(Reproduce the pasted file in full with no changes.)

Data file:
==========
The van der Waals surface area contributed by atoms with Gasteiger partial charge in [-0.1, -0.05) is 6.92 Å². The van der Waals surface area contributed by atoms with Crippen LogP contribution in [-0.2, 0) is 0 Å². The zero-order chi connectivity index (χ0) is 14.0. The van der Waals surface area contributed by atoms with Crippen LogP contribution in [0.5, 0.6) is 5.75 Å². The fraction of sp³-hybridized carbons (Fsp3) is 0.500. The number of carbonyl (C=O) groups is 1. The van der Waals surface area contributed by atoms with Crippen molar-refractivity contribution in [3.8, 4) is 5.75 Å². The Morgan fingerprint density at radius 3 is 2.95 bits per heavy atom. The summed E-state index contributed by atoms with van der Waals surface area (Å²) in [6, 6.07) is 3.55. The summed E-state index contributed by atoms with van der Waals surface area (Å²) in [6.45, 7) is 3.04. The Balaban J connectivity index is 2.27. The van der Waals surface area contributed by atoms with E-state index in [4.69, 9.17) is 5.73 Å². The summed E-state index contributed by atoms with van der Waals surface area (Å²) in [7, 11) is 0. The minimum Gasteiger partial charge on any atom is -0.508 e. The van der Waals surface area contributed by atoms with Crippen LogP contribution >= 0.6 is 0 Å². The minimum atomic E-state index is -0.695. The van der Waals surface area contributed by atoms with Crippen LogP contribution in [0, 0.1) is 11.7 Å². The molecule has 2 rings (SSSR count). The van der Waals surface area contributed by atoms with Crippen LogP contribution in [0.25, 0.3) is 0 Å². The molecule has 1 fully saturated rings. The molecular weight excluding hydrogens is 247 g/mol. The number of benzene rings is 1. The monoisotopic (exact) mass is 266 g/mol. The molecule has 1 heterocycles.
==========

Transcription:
The van der Waals surface area contributed by atoms with Gasteiger partial charge in [-0.1, -0.05) is 6.92 Å². The van der Waals surface area contributed by atoms with Crippen LogP contribution in [-0.2, 0) is 0 Å². The zero-order chi connectivity index (χ0) is 14.0. The van der Waals surface area contributed by atoms with Crippen LogP contribution in [0.5, 0.6) is 5.75 Å². The fraction of sp³-hybridized carbons (Fsp3) is 0.500. The number of carbonyl (C=O) groups is 1. The van der Waals surface area contributed by atoms with Crippen molar-refractivity contribution in [3.8, 4) is 5.75 Å². The Morgan fingerprint density at radius 3 is 2.95 bits per heavy atom. The summed E-state index contributed by atoms with van der Waals surface area (Å²) in [6, 6.07) is 3.55. The summed E-state index contributed by atoms with van der Waals surface area (Å²) in [6.45, 7) is 3.04. The Balaban J connectivity index is 2.27. The van der Waals surface area contributed by atoms with E-state index in [4.69, 9.17) is 5.73 Å². The summed E-state index contributed by atoms with van der Waals surface area (Å²) in [7, 11) is 0. The minimum Gasteiger partial charge on any atom is -0.508 e. The van der Waals surface area contributed by atoms with Crippen LogP contribution >= 0.6 is 0 Å². The minimum atomic E-state index is -0.695. The van der Waals surface area contributed by atoms with Crippen LogP contribution in [0, 0.1) is 11.7 Å². The molecule has 2 rings (SSSR count). The van der Waals surface area contributed by atoms with Crippen LogP contribution in [0.25, 0.3) is 0 Å². The molecule has 1 fully saturated rings. The molecular weight excluding hydrogens is 247 g/mol. The number of benzene rings is 1. The monoisotopic (exact) mass is 266 g/mol. The molecule has 1 heterocycles.